Still not asking the right questions
We are still not hearing hard questions from the media to challenge the effectiveness of a CO2 tax or a trading system.
After the disgraceful ignorance displayed by Jill Duggan, the visiting EU emissions trading expert, there is still a complete unwillingness from almost everyone who wants us to rush into doing SOMETHING, ANYTHING to stop global warming to face a self evident reality; that whatever we do, however much it costs, doing something will amount to doing NOTHING anyway.
In addition, Henry Ergas explained why it will not only not encourage other countries to follow, it will have the unintended consequence of discouraging others from following our example.
The … claim defenders of the tax make is that by acting now, we increase the prospects of global agreement. That claim is also implausible. It accords Australia an influence at odds with the experience of international negotiations, not least at Copenhagen. Additionally and importantly, it ignores the fact that by undermining our own exports we make preventing agreement even more profitable for our rivals.
That the government has no plan for repealing the tax should international agreement not eventuate in a set time frame makes our rivals’ incentive to delay even greater. To believe altruism will trump self-interest in determining their negotiating stance involves a considerable leap of faith.
So, the question to be answered, please, by anyone reading this blog and being indignant at the views expressed here, is why should we do things that will damage the economy and our living standard, if what we do will have no measurable effect on the climate and will not encourage others to do anything effective either?
Last weekend, Terry McCrann again pointed out in detail why the system advocated by Julia Gillard cannot work, and will not work. Has McCrann missed something?
Today in The Australian was a long-winded piece by David Hetherington bravely arguing that Julia Gillard can win the policy debate on the carbon dioxide tax. Heatherington makes the empty assertions that:
Since the underlying economic argument for a carbon tax is a strong one, the government should eventually win the political debate.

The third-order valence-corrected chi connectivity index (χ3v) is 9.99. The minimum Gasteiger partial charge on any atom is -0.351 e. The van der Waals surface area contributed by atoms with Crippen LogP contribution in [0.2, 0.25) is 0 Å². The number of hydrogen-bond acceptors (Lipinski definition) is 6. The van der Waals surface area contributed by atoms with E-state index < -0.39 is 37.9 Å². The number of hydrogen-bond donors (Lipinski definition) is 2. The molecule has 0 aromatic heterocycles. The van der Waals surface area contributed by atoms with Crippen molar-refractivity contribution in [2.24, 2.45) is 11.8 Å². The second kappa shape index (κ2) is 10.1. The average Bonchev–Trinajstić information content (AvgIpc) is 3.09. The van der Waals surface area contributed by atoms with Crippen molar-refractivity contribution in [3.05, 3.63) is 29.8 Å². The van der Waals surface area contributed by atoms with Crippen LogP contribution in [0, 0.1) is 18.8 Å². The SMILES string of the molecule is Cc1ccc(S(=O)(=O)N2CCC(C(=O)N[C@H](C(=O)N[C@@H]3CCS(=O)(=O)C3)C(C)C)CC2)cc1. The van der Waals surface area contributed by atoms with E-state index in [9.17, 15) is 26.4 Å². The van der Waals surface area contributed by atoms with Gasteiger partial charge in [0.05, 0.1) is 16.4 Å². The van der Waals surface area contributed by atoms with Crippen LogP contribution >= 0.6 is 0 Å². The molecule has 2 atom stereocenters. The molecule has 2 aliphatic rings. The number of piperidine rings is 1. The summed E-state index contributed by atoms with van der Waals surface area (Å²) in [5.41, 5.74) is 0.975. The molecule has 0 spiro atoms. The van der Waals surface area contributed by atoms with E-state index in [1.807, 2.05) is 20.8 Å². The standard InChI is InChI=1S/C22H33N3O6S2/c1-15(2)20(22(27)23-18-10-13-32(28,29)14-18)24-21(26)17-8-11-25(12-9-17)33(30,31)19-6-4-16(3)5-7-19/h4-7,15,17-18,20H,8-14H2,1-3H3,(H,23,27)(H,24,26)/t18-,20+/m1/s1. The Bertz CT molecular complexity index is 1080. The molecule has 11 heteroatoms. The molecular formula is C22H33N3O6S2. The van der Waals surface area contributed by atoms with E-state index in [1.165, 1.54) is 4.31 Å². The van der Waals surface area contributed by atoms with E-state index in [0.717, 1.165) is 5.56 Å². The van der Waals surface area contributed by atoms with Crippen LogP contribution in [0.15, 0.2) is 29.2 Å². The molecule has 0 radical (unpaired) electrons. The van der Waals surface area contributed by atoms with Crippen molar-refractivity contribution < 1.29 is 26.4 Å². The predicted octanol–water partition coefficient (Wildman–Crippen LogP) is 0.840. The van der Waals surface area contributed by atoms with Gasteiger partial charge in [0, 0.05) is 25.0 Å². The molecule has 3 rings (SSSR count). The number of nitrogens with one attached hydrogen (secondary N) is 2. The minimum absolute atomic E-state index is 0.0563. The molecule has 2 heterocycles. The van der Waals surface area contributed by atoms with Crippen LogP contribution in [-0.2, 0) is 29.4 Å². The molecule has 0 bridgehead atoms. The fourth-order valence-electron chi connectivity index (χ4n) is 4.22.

The funny thing is that, in his whole piece, he does not explain how a costly tax that does nothing can be a strong argument. He then blames the media, but then so do those who disagree with him.
A further factor is the role of the media in shaping the reform debate. The tabloid media and talkback radio create a perception that all government initiatives are destructive. They cultivate a politics of fear, invoking a crisis in quality of life in Australia that just doesn’t exist.
The irony is that this statement is half true and half false, but for exactly symmetrical and mirror opposite reasons. The government initiatives are indeed destructive and demonstrably so. It is not just the media’s perceptions. However, the cultivation of the politics of fear is exactly what the government and its well paid agents Tim Flannery and Ross Garnaut are energetically spreading— generously endorsed by a compliant media.
Beyond any effort made by Australia to reduce emissions, it is also true that if we, the whole of Europe, and all the ‘goodie two shoes’ went flat out — not forgetting the ever increasing growth of emission by India and China and the emerging economies — there is no way that this will slow down global warming. Far better to adopt the pragmatic and rational approach of adaptation and wealth generation.
The real divide in our society, and again, the failure of our media however, is that there is little engagement with the debate. For the Green/ALP coalition to promulgate its case, it must answer the increasing voices of the critics, not to ignore them or turn away from them in silence.